I find it all very puzzling. I’ve come up with 4 theories for this anomaly:

  1. Italians in those days had bulgy, un-expressive eyes, chubby cheeks, bulbous lips and a completely missing jaw line. The artist’s representation was accurate. I’m not at all convinced of this theory because I have never seen an Italian or indeed anyone else (that doesn’t have an illness), look like this. I think it would take a while for genetics to change to the point where Italians look like they do today, particularly given the evidence seems to point to them all looking equally horrific at that time, leading to presumably similar offspring.
  2. The artists were terrible portraitists. I don’t believe this for one minute. All of the paintings are technically brilliant: the way the light is reflected off clothes, the luminescence of the skin, the detail… Some of the paintings we saw were painted by the renaissance’s greats. It feels almost blasphemous to suggest they weren’t any good at capturing a likeness (apologies Greats, I take this theory back).
  3. The artists have basically edited their portraits to make the subject more ‘attractive’ (where attractive in this instance, is ‘nightmarishly’ ugly). In the same way that in these days with the marvels of photo editing software, one can make jaw lines and cheekbones more pronounced, give people healthy glowing tans, make them skinnier, smooth their skin, perhaps back in those days, they ‘edited’ their paintings to make everyone’s eyes bulge. It’s already widely established that in the past being on the pale chubby side was considered beautiful (because it showed you were rich enough that you didn’t have to go out to work in the field and you had enough money to eat lots of lovely food) so perhaps that extended to their faces too. I just find it difficult to believe.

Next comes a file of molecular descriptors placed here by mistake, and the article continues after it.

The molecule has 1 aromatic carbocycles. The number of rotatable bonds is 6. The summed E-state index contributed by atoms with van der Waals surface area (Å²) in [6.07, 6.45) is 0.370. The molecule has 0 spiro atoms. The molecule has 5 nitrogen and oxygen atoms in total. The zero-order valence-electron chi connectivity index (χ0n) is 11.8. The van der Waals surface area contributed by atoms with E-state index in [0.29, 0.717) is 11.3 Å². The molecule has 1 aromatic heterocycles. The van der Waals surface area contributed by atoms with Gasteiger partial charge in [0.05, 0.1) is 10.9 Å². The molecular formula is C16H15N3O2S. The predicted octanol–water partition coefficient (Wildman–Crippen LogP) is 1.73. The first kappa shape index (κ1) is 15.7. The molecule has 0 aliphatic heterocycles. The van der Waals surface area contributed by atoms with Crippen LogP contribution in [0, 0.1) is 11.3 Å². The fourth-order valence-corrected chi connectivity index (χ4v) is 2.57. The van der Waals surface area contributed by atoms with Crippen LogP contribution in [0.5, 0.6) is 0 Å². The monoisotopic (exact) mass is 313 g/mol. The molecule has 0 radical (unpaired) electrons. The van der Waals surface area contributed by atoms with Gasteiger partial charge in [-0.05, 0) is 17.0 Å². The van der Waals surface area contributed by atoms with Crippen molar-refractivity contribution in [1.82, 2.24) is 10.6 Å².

4. Keeping on the editing theme, the artists were instructed to deliberate paint their subjects to be a bit scary and odd looking for the purposes of intimidating the peasants. Personally, I can’t imagine that. If it were me and this had been my goal, I’d still insist the artist make me look attractive but maybe add in an evil cape, trident and/or some rabid dogs.
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This is Montefeltro. His painting is displayed at the Palazzo Ducale in Urbino. Who knows whether he looked like this in reality but I think as the artist, I might have left the country immediately after the unveiling just to be on the safe side.

Does anyone else have any better ideas because I really am absolutely flummoxed!

On that note, have a good ‘rest of week’.

x

 

 

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3 thoughts on “Mantova and the Mystery of the Monstrous Muses

  1. david gerstel

    that ceiling painting. i had no idea you had posed.looks like a wonderful city.